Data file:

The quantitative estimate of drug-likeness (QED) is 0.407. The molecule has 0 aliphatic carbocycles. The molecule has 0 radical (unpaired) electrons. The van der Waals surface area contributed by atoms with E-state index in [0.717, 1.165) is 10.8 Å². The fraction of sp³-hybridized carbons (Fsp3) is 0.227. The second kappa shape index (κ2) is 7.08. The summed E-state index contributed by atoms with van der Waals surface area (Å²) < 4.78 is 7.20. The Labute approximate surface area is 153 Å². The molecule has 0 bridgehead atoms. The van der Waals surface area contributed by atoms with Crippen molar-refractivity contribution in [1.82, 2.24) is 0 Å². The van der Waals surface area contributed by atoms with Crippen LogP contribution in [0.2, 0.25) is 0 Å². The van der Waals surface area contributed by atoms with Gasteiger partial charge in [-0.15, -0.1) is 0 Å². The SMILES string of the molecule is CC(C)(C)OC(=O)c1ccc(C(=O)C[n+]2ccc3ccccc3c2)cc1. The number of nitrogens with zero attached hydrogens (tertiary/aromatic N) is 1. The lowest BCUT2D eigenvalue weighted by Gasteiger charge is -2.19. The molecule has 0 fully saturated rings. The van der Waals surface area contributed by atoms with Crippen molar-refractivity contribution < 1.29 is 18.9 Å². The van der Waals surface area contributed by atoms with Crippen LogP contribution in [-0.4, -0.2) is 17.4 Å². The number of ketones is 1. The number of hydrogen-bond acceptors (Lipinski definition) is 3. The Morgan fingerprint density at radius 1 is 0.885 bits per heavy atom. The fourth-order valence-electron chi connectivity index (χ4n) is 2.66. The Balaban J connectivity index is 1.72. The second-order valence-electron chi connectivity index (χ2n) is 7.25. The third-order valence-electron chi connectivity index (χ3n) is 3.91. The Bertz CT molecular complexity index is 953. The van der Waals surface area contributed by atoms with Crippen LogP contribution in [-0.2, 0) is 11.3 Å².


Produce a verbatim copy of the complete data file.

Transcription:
The quantitative estimate of drug-likeness (QED) is 0.407. The molecule has 0 aliphatic carbocycles. The molecule has 0 radical (unpaired) electrons. The van der Waals surface area contributed by atoms with E-state index in [0.717, 1.165) is 10.8 Å². The fraction of sp³-hybridized carbons (Fsp3) is 0.227. The second kappa shape index (κ2) is 7.08. The summed E-state index contributed by atoms with van der Waals surface area (Å²) < 4.78 is 7.20. The Labute approximate surface area is 153 Å². The molecule has 0 bridgehead atoms. The van der Waals surface area contributed by atoms with Crippen molar-refractivity contribution in [1.82, 2.24) is 0 Å². The van der Waals surface area contributed by atoms with Crippen LogP contribution in [0.2, 0.25) is 0 Å². The van der Waals surface area contributed by atoms with Gasteiger partial charge in [-0.15, -0.1) is 0 Å². The SMILES string of the molecule is CC(C)(C)OC(=O)c1ccc(C(=O)C[n+]2ccc3ccccc3c2)cc1. The number of nitrogens with zero attached hydrogens (tertiary/aromatic N) is 1. The lowest BCUT2D eigenvalue weighted by Gasteiger charge is -2.19. The molecule has 0 fully saturated rings. The van der Waals surface area contributed by atoms with Crippen molar-refractivity contribution < 1.29 is 18.9 Å². The van der Waals surface area contributed by atoms with Crippen LogP contribution in [-0.4, -0.2) is 17.4 Å². The number of ketones is 1. The number of hydrogen-bond acceptors (Lipinski definition) is 3. The Morgan fingerprint density at radius 1 is 0.885 bits per heavy atom. The fourth-order valence-electron chi connectivity index (χ4n) is 2.66. The Balaban J connectivity index is 1.72. The second-order valence-electron chi connectivity index (χ2n) is 7.25. The third-order valence-electron chi connectivity index (χ3n) is 3.91. The Bertz CT molecular complexity index is 953. The van der Waals surface area contributed by atoms with Crippen LogP contribution in [-0.2, 0) is 11.3 Å².